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Provo • Amanda Cooley's son was born 14 weeks early, weighing a scant two pounds. At seven weeks old, his ankle fit inside his father's wedding ring.

"I couldn't hold him, I couldn't cuddle him, I couldn't bathe him, because he was so little and so sick," the Provo mother said Thursday. "The only thing I could do was give him my milk."

Comforted by providing that nourishment, Cooley thought, "Hey, if I can do this for my baby and I have so much extra milk, I can help another mom."

She donated about 22 gallons of breast milk as Grant, now five months old and about nine pounds, grew stronger and recovered from hernia surgery. "He's been growing and eating nonstop."

On Thursday, the Utah County Health Department celebrated the opening of its new milk bank, affiliated with the Denver-based Mothers' Milk Bank, which will welcome donations from moms in Utah County and around Utah.

Located at the health department offices at 151 S. University Ave, Suite 2500 in Provo, the Utah County Mother's Milk Depot is the third bank accepting donations from Utah women.

Neonatologists call donated breast milk "liquid gold" because it helps premature babies grow and survive better than any medicine, according to the health department. Statistically, preemies who receive donated milk have shorter hospital stays and have fewer incidences of gastrointestinal disease, said Marla Raff, director of the health department's Maternal and Child Health Bureau.

Deanne Francis, a neonatal nurse and lactation consultant at Utah Valley Regional Medical Center, on Thursday stressed the dire national need for donations.

"If we can get moms in Utah who have an overabundance of riches" to donate, she said "you can not imagine what that would do" to help sick and premature infants.

Mothers' Milk Bank in Denver gathers donations of frozen milk from 12 locations and pasteurizes it before sending it to hospitals nationwide. In April, a group of women in the Provo area approached the Rocky Mountain Children's Health Foundation, which oversees the program, to suggest starting the new depot, said foundation manager Laraine Borman.

"They have tons of breast-feeding moms and they have a lot of moms with preemie babies spending a lot of time at hospitals," Borman said. "The idea of giving and giving back really hit home with them."

Provo's milk bank will be the 13th for the foundation, which is sometimes challenged to meet a growing demand for milk, Borman said. In 2012, 380,000 ounces of milk were supplied by the foundation, including 18,726 ounces requested by and sent to Utah, she said.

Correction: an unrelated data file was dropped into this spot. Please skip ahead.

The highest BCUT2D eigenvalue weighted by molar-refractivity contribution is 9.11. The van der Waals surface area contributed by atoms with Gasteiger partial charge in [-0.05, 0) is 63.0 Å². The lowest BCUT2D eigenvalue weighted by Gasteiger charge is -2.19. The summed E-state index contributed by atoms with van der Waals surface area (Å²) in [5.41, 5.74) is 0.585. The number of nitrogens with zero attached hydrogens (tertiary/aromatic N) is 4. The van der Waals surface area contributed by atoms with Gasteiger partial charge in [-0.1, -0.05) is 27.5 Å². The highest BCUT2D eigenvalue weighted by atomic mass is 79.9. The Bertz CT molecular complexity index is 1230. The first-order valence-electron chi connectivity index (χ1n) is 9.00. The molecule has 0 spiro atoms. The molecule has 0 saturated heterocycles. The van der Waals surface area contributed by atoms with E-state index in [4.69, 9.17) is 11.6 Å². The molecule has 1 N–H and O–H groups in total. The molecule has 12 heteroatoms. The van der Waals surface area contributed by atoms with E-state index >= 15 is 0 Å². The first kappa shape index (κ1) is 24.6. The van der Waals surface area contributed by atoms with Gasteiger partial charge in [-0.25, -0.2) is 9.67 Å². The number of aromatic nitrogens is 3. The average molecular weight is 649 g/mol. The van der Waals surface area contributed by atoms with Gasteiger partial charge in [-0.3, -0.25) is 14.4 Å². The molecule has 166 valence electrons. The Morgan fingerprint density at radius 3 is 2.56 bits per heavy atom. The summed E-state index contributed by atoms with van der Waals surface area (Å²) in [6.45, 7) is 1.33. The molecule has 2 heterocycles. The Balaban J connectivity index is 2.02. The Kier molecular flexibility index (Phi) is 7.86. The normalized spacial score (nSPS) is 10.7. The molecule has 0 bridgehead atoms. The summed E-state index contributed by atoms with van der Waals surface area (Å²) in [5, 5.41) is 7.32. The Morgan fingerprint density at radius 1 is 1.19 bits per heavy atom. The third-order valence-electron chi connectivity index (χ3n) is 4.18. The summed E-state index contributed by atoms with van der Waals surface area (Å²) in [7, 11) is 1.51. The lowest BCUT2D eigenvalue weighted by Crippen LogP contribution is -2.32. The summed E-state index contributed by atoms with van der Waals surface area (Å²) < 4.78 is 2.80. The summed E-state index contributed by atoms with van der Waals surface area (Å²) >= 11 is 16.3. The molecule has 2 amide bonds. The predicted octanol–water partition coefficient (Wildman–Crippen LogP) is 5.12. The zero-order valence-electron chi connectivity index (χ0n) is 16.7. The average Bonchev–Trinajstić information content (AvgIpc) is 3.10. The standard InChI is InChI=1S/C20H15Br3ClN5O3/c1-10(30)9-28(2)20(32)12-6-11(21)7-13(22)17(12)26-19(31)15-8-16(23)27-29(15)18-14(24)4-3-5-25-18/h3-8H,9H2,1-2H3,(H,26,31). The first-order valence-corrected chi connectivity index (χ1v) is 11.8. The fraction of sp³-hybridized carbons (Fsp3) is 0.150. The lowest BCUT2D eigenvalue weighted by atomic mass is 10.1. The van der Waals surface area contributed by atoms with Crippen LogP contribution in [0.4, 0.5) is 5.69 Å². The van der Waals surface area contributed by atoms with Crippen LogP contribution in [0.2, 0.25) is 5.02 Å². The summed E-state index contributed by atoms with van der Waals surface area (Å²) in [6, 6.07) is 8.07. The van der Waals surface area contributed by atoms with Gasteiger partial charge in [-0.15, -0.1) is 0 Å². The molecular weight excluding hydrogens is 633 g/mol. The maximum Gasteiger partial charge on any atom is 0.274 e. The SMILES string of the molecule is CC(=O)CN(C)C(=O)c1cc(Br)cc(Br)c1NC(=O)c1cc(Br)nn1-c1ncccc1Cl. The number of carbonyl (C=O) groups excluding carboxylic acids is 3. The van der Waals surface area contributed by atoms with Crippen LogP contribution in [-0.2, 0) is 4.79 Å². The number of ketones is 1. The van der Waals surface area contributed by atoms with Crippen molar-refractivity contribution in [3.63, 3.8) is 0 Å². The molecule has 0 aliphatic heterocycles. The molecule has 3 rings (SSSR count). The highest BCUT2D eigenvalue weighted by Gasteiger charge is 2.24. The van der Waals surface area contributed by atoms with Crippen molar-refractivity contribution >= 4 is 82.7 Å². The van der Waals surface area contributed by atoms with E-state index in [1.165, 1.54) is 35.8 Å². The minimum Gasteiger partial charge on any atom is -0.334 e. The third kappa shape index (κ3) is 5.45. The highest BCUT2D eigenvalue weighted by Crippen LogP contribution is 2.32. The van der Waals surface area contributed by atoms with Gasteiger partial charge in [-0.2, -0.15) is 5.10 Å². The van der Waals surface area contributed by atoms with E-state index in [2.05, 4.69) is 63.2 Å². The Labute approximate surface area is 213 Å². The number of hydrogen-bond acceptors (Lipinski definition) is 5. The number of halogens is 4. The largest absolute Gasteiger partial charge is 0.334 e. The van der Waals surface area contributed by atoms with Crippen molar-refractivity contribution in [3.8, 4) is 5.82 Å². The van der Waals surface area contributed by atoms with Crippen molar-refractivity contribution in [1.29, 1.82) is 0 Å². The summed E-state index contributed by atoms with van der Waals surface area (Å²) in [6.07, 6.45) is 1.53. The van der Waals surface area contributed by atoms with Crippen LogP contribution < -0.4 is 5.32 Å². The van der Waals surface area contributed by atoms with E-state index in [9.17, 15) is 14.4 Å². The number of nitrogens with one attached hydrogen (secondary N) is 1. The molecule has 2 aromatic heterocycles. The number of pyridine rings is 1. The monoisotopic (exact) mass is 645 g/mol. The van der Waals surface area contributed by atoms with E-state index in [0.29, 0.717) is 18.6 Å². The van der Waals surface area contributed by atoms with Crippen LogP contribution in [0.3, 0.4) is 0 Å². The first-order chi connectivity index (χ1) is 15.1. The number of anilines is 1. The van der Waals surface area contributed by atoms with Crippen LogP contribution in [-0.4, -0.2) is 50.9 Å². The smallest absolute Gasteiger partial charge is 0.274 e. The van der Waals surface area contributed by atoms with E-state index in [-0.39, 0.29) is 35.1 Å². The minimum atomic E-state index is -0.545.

The Utah Valley Regional Medical Center has been using donor human milk for babies from the Mothers' Milk Bank program since 2004.

Cooley was able to donate at her hospital, Timpanogos Regional Hospital in Orem. But the advantage of the new depot will be its ability to accept donations from all mothers who meet the requirements, said Lance Madigan, a spokesman for the health department.

Donating milk to the new Provo program is simple, Francis said. Interested new mothers must fill out an online application, available at the depot's website, take a blood test and submit a milk sample, along with a list of any medical conditions, medications or supplements being taken.

The Denver milk bank will screen and evaluate the applications. Milk is accepted during the first six months after a mother's baby is born.

The Salt Lake City Mothers' Milk Donation Center, which opened in 2011, sent 54,950 ounces – or 429 gallons – to the Denver milk bank in 2012, said its co-director, Christy Porucznik. The milk was donated by about 100 women to the center, located at the Redwood Health Center in South Salt Lake.

"That's more than a gallon a day," said Porucznik, an assistant professor of public health at the University of Utah. "But the distance to our donation center has been an issue. I don't know how many have been turned away from donating because of the distance, but the easier it is to get there, the more likely it is to even consider donating."

Prolacta Bioscience has reached out to Utah moms for donations to its Helping Hands Milk Bank, which collects the milk it filters and uses to create a human milk fortifer it sells to hospitals. It recently announced plans to network with hospitals across the country to increase donations.

How to donate

I To donate to the Utah County Mother's Milk Depot, call the Rocky Mountain Children's Health Foundation at 1-877-458-5503 or visit —

Earlier Tribune stories on Utah's milk depots: